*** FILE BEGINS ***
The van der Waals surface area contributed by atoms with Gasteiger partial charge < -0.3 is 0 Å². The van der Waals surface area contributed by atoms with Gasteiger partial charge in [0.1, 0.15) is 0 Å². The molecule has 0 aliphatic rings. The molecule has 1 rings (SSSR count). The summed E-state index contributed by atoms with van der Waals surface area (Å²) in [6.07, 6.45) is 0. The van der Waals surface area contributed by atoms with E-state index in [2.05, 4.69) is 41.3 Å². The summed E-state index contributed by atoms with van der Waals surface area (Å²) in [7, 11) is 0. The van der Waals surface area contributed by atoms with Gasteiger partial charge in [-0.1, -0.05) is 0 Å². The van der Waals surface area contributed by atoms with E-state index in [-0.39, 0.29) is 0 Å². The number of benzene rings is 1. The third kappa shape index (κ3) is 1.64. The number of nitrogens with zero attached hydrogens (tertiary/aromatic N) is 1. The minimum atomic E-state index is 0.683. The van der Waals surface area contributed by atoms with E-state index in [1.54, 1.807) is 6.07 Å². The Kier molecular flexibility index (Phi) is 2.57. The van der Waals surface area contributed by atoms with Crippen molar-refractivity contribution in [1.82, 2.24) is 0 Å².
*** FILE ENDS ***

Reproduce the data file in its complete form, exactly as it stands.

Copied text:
The van der Waals surface area contributed by atoms with Gasteiger partial charge < -0.3 is 0 Å². The van der Waals surface area contributed by atoms with Gasteiger partial charge in [0.1, 0.15) is 0 Å². The molecule has 0 aliphatic rings. The molecule has 1 rings (SSSR count). The summed E-state index contributed by atoms with van der Waals surface area (Å²) in [6.07, 6.45) is 0. The van der Waals surface area contributed by atoms with E-state index in [2.05, 4.69) is 41.3 Å². The summed E-state index contributed by atoms with van der Waals surface area (Å²) in [7, 11) is 0. The van der Waals surface area contributed by atoms with Gasteiger partial charge in [-0.1, -0.05) is 0 Å². The van der Waals surface area contributed by atoms with E-state index in [-0.39, 0.29) is 0 Å². The number of benzene rings is 1. The third kappa shape index (κ3) is 1.64. The number of nitrogens with zero attached hydrogens (tertiary/aromatic N) is 1. The minimum atomic E-state index is 0.683. The van der Waals surface area contributed by atoms with E-state index in [1.54, 1.807) is 6.07 Å². The Kier molecular flexibility index (Phi) is 2.57. The van der Waals surface area contributed by atoms with Crippen molar-refractivity contribution in [1.82, 2.24) is 0 Å².